Not much was known about the pathophysiology of the entity at that point of time. In the course of time, it was evident that NAFLD encompasses a spectrum of disorders, ranging from simple steatosis to cirrhosis of the liver12 and a strong association between obesity, metabolic syndrome (MS) and NAFLD was established.1315 However, it soon became obvious that this was an oversimplification and multiple factors were involved in NAFLD pathogenesis.16 Despite all the advances in our understanding of the causes of hepatic steatosis, the exact pathophysiologic mechanisms driving NAFLD have not been clearly defined and the search for the Holy Grail continues. With each passing day, a new player emerges and the adjective ‘key’ is thrust upon it!

Pathophysiology of NAFLD - The Six Blind Men of Indostan

The pathophysiology of NAFLD is similar to the story of the six blind men and the elephant (Fig. 1). There have been numerous attempts to ascribe hepatic steatosis to a multitude of factors. It is generally accepted that NAFLD/NASH is commonly associated with insulin resistance (IR) or metabolic diseases such as diabetes, obesity and dyslipidemia and has even been termed as the hepatic manifestation of the MS.17 However, given the complexity of the pathogenesis of NAFLD, it is difficult to explain the entire range of its manifestations by any single mechanism. We have explained in the following sections why it would be unscientific and illogical to ascribe the entire pathophysiology of NAFLD to MS. This attempt to change the nomenclature betrays a lack of complete understanding of the processes that go into the pathogenesis of NAFLD. Changing the name may neither reflect nor improve our understanding of ‘what causes' or ‘what leads to’ or ‘what happens to’ this entity.

The different etiologies of NAFLD-described by different experts: No single factor can explain the whole spectrum of disease.
Fig. 1  The different etiologies of NAFLD-described by different experts: No single factor can explain the whole spectrum of disease.

NAFLD, nonalcoholic fatty liver disease.

Is NAFLD merely an extension of the MS?

Two questions are of paramount importance while analyzing the multiple factors involved in NAFLD pathogenesis. First, is MS ubiquitous in NAFLD and second, is the pathogenesis of NAFLD/NASH so linear? A careful look at the various factors causing NAFLD and the complex interplay therein, far from allaying our doubts and making things easier, raise crucial points to ponder upon.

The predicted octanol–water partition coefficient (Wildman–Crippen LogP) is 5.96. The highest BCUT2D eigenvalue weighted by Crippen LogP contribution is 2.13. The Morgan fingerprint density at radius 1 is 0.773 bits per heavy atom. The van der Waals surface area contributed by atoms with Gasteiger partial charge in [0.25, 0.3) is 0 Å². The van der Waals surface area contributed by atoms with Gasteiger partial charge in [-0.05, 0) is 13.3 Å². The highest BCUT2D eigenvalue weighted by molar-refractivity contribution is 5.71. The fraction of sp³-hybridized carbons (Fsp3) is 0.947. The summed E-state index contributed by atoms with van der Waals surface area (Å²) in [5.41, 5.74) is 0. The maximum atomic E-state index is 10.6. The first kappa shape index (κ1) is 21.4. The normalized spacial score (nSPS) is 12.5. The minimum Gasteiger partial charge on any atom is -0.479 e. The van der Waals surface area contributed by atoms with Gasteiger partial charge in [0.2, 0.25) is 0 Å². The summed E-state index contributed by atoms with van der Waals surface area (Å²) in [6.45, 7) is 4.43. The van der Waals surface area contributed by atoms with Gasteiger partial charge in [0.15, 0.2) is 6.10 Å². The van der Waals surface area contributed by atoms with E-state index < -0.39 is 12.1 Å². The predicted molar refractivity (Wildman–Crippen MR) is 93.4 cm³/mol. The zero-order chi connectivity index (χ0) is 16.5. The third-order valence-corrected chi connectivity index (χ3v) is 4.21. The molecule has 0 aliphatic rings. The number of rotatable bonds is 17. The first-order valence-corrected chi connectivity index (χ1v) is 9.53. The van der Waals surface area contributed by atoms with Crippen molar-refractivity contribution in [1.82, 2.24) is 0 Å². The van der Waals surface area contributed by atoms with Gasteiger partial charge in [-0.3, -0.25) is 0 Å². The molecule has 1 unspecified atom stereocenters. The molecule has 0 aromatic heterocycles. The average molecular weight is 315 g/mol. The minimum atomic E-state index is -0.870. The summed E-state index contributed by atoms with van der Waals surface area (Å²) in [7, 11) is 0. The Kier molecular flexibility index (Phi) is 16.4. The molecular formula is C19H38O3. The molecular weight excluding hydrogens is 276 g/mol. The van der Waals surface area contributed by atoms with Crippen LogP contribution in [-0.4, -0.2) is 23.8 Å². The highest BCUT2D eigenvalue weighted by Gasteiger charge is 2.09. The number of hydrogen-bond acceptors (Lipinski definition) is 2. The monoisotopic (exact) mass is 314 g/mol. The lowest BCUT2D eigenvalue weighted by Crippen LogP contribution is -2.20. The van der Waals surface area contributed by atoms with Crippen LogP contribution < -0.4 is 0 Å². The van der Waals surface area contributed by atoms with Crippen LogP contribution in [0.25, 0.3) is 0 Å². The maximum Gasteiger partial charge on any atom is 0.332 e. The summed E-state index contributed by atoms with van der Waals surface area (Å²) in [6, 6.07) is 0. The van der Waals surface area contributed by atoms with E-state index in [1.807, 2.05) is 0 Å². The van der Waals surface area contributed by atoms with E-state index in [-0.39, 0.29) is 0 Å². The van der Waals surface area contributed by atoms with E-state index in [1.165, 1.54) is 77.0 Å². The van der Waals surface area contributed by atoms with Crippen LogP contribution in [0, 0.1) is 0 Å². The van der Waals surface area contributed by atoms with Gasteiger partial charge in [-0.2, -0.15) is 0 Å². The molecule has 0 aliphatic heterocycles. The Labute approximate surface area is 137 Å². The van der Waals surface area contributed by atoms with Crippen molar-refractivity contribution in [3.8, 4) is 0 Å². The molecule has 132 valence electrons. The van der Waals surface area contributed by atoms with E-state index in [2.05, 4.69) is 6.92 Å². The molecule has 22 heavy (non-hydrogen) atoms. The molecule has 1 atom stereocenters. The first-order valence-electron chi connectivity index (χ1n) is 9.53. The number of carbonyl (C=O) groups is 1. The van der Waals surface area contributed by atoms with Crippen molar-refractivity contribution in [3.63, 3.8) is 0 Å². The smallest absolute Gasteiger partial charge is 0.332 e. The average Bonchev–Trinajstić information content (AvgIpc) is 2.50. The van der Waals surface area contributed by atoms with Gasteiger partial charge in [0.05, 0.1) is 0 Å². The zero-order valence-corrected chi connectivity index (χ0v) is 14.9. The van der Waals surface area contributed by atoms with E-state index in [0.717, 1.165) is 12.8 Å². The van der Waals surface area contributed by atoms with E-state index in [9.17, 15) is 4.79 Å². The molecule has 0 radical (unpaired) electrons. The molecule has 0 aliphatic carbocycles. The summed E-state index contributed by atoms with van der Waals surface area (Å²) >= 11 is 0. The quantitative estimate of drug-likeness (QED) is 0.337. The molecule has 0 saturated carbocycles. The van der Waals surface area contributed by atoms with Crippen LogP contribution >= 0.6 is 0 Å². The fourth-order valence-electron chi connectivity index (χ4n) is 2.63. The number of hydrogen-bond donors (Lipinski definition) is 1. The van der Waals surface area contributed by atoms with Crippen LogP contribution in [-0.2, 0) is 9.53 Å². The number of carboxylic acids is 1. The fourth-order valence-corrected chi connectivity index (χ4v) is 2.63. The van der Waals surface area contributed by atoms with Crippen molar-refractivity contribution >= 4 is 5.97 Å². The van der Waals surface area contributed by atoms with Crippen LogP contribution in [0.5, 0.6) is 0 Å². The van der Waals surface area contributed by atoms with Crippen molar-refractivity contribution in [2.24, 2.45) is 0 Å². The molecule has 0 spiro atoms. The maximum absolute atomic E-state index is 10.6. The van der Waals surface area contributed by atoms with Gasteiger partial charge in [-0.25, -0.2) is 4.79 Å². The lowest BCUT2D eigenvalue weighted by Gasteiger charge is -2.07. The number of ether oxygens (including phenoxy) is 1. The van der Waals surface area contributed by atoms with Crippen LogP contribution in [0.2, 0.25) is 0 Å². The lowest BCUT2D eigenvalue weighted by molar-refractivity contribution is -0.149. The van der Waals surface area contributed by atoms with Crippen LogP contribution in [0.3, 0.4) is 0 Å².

Fatty liver disease - different avatars

It is well known that lipid deposition in the liver is not exclusively hyperinsulinemia-mediated and can be caused by a range of conditions, like lipodystrophies, hepatitis C virus infection, adverse effects of drugs like tetracyclines, defects in metabolism like Reye’s syndrome, chronic inflammation, and in states of malnutrition.1823 This lends credence to the hypothesis that NAFLD can exist in the absence of MS and IR and involve hitherto unexplored pathophysiological mechanisms. The different conditions that can cause fatty liver are illustrated in Figure 2.

Different conditions that can cause hepatic steatosis.
Fig. 2  Different conditions that can cause hepatic steatosis.

AIH, Autoimmune Hepatitis; HCV, Hepatitis C Virus.

NAFLD without metabolic syndrome – peculiarities

Studies have revealed that underweight subjects and those with normal BMI also develop NAFLD.24 In a study by Singh et al.,25 nearly half of the NAFLD subjects did not have IR and a significantly higher proportion of patients in non-IR group were non-obese. Similar findings were also observed in a study on NAFLD subjects in Bangladesh.26 Thus, the universality of association of MS with NAFLD is being increasingly disputed. Furthermore, although NAFLD with MS has been shown to have considerable risk for cardiovascular diseases, diabetes and increase of left ventricular mass index in comparison to NAFLD without MS,27 other studies have also shown that NAFLD patients without MS displayed preclinical cardiologic abnormalities which were independent of diabetes mellitus and hypertension.28 Classical features of MS-IR, hyperglycemia and dyslipidemia have not been observed in NAFLD associated with the patatin like phospholipase domain-containing protein 3 (PNPLA3) Ile148Met variant, in which fatty liver occurs independent of presence of MS.29 Thus, two things are clear: neither is MS ubiquitous in NAFLD, nor does the association of MS and NAFLD follow the cause-effect equation, clearly indicating that there is much more to NAFLD pathogenesis than IR and MS.